When a law enforcement officer or guard uses excessive force or engages in police misconduct to make an arrest or control prisoners, those facts need to be investigated to properly defend the criminal case. Civil rights violations such as police misconduct, police brutality, excessive force, or wrongful arrest can force the prosecutor to drop the criminal charges against the accused who was the victim of police misconduct. This can be particularly important in Jacksonville juvenile cases. One will need to quickly obtain an attorney to preserve evidence of the police misconduct, including obtaining surveillance tapes and other physical evidence before it is lost or destroyed.

Juvenile cases can be complicated, especially when one’s child has been charged with a serious crime. At the point of arrest, the Florida Department of Juvenile Justice (DJJ) will immediately evaluate the juvenile through a screening process. The screening process is performed to determine whether or not the minor is a potential risk to the public. If the Juvenile Assessment Center (JAC) determines that the juvenile is not a risk to the public’s safety, the juvenile will be released into the custody of their parent or guardian.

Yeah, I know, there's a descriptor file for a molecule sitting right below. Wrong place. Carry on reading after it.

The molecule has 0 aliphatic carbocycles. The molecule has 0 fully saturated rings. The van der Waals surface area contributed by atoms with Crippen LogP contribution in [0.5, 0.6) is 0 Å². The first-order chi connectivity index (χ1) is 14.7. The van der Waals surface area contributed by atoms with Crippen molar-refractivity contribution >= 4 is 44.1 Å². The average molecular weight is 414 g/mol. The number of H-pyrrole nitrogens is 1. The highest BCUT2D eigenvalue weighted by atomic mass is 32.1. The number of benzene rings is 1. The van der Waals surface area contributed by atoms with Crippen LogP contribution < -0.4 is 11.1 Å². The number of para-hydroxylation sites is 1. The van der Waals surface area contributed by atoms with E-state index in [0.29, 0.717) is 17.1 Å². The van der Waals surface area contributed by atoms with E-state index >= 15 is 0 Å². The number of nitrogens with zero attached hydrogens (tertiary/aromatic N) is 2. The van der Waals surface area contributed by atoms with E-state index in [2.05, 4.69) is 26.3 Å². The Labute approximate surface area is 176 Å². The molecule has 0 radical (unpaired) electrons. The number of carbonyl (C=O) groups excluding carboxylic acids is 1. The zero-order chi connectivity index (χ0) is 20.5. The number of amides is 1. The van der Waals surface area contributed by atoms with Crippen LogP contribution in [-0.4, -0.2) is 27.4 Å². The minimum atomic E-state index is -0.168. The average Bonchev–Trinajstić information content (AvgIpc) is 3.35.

Many times, juveniles coming before the court will be placed on probation. Being put on probation in this particular situation means the child will be assigned a Juvenile Probation Officer (JPO) and required to fulfill a number of requirements. There are many types of requirements that a juvenile must successfully complete to finish probation, including:

– not changing residences without permission of the probation officer
– obeying a curfew, the hours of which will be set by the court
– performing community service work
– attending school full time with no unexcused absences or suspensions
– making restitution to victims for any property damage or personal injury
– The State suspending the child’s driver’s license privilege if the charge was a drug related charge
– obeying the lawful demands of the parent or guardian
– avoiding contact with certain people, including friends who may be considered bad influences
– participating in individual or family counseling
– submitting to random urinalysis to check for illegal drug or alcohol use